I’m still pondering the subject of dharma, but maybe from another side of things.  A few weeks back I was experiencing some pain and discomfort in my gut (after the colonoscopy).  I was stressed, anxious, and wondering what I should do about it.  We were already into these viral times and the doctor’s office presented me with a Catch-22 that would have been funny if I hadn’t been in pain.  I was told they were only seeing patients on an emergency basis.  However, if it’s an emergency, go to the ED.  So, I fretted about it (because who wants to go anywhere near an ED during a pandemic???!).  Then I grew weary of fretting and began to work with it, so to speak, in meditation by asking the pain and my gut that all-important question:  What are you trying to tell me?  The answer was interesting, but not surprising.

And then the sun came out and I could almost see through the leaf.

The answer was the obvious, something I can be quite good at ignoring.  I was not, and had not been, listening to my gut.  Not just on a physical level, but in terms of my gut instincts or intuition.  I was labeling my intuition as “worrying,” rather than as something I might want to pay attention to.  One of the things we have been learning about dharma (I think I posted about this at the beginning of the month) is that the voice of dharma can be a quiet one.  You just know, without question or justifications, that what you are doing is the right thing.  Whereas adharma, or that which is not dharma, tends to be noisy and chaotic, filled with justifications and reasons why you should or shouldn’t.

Intuition, I think, works in the same manner.  Intuition, or gut instinct, is the inner whisper that is warning us, or nodding in agreement, or pointing the way.  Whereas worrying is noisy, spinning, filled with excuses and justifications and resistance.  It was an interesting insight, something I’ll be playing with for a while.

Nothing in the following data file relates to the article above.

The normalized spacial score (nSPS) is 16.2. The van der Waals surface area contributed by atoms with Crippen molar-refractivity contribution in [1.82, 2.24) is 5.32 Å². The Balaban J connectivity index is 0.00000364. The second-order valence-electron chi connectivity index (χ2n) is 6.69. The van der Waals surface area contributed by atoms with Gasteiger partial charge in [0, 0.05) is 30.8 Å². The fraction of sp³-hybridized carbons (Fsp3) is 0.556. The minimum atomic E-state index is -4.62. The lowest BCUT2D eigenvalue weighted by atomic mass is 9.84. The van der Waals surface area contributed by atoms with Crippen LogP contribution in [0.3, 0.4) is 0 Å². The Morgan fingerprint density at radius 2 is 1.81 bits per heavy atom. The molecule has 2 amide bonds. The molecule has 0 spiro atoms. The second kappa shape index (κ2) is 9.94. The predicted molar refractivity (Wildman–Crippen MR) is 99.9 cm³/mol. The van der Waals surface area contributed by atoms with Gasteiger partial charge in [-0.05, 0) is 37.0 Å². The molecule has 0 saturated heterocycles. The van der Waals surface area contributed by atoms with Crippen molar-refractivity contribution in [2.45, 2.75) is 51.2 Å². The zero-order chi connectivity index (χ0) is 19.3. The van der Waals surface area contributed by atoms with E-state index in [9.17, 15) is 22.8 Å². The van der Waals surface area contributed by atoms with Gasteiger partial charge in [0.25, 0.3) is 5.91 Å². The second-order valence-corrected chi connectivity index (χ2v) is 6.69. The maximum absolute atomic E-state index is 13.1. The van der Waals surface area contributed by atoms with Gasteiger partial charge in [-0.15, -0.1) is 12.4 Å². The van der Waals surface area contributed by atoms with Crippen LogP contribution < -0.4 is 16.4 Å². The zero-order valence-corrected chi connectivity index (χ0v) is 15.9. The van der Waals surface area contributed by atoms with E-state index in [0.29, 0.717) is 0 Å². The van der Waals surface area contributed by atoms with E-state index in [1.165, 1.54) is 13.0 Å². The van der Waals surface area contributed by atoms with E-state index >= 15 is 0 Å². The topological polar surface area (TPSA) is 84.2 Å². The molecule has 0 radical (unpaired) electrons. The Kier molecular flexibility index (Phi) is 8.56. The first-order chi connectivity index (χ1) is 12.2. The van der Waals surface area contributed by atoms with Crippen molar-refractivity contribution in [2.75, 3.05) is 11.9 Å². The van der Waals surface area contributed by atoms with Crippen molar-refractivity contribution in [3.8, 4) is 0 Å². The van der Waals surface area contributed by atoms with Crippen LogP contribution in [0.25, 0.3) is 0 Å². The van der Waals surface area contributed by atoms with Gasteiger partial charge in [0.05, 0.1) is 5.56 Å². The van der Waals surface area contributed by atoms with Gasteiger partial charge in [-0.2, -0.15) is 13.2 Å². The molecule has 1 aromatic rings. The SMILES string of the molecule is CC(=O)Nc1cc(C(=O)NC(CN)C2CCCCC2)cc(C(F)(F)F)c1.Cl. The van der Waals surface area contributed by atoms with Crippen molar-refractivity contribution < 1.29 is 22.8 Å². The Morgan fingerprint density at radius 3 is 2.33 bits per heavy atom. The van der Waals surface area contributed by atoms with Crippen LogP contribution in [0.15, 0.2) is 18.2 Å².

Prayers blowing in the wind.

It is day 35 of the 40-day self-care challenge.  The beginning of the end.  Or, perhaps, the end of the beginning.  That seems more like it since my plan is to carry on now that I’ve managed to stop the process of turning into stone and bogging myself down.

How are you?

Today was an easy going day.  A few walks, some outdoor chores, meditation sitting on the bench by the pond.  The “morning meeting” in the woods was lovely, as always.  That has become part of my practice now.  Sitting or standing with the trees, chanting or singing.  Maybe it’s a prayer of sorts.  As I recently mentioned on Instagram, I’m not sure who is praying.  Maybe it’s nature, praying for us.

I wonder if some of the threads will end up in the nests of birds.

On the family front, my youngest brother is in the hospital.  Non-covid related, but serious nonetheless.  He will be having surgery tomorrow.  Thoughts, prayers, good vibes or energy sent his way will be appreciated.  Just direct it towards New Jersey.  I’m sure it will arrive where it’s most needed.

New beech leaves.

Thank you so much for stopping by today and visiting with me in this virtual way.  Shall we go out to the dock this evening to watch the sunset?  There are enough clouds around to make it colorful and interesting.  Sunset is scheduled for 7:49 PM.  It’s relatively warm today (in the 60’s).  A light jacket, a sweater, or a sweatshirt will probably do.  Unless it rains, which is possible.  If that’s the case, we should probably skip it.  A warm front is on the way and that usually means thunder and lightning and a lot of wind.

Please be safe, be well, and be kind.  ♥♥♥

More prayers blowing in the wind.